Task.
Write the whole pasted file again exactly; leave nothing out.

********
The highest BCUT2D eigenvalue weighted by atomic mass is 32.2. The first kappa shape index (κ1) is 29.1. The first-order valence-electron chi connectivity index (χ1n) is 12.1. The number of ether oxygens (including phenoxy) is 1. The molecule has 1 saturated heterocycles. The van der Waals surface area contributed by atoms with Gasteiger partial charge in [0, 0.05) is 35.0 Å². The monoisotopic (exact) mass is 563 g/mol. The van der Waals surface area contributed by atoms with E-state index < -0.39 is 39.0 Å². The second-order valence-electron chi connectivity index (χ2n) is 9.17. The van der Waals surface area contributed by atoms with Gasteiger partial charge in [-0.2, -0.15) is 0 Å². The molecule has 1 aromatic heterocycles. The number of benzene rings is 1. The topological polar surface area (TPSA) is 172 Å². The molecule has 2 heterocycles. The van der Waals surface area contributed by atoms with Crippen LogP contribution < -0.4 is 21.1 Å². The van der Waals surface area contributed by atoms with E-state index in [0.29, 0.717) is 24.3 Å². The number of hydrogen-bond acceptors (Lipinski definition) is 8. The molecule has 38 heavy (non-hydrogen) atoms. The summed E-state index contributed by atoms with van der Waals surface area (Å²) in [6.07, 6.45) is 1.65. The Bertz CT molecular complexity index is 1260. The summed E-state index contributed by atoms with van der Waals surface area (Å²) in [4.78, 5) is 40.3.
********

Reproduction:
The highest BCUT2D eigenvalue weighted by atomic mass is 32.2. The first kappa shape index (κ1) is 29.1. The first-order valence-electron chi connectivity index (χ1n) is 12.1. The number of ether oxygens (including phenoxy) is 1. The molecule has 1 saturated heterocycles. The van der Waals surface area contributed by atoms with Gasteiger partial charge in [0, 0.05) is 35.0 Å². The monoisotopic (exact) mass is 563 g/mol. The van der Waals surface area contributed by atoms with E-state index < -0.39 is 39.0 Å². The second-order valence-electron chi connectivity index (χ2n) is 9.17. The van der Waals surface area contributed by atoms with Gasteiger partial charge in [-0.2, -0.15) is 0 Å². The molecule has 1 aromatic heterocycles. The number of benzene rings is 1. The topological polar surface area (TPSA) is 172 Å². The molecule has 2 heterocycles. The van der Waals surface area contributed by atoms with Crippen LogP contribution < -0.4 is 21.1 Å². The van der Waals surface area contributed by atoms with E-state index in [0.29, 0.717) is 24.3 Å². The number of hydrogen-bond acceptors (Lipinski definition) is 8. The molecule has 38 heavy (non-hydrogen) atoms. The summed E-state index contributed by atoms with van der Waals surface area (Å²) in [6.07, 6.45) is 1.65. The Bertz CT molecular complexity index is 1260. The summed E-state index contributed by atoms with van der Waals surface area (Å²) in [4.78, 5) is 40.3.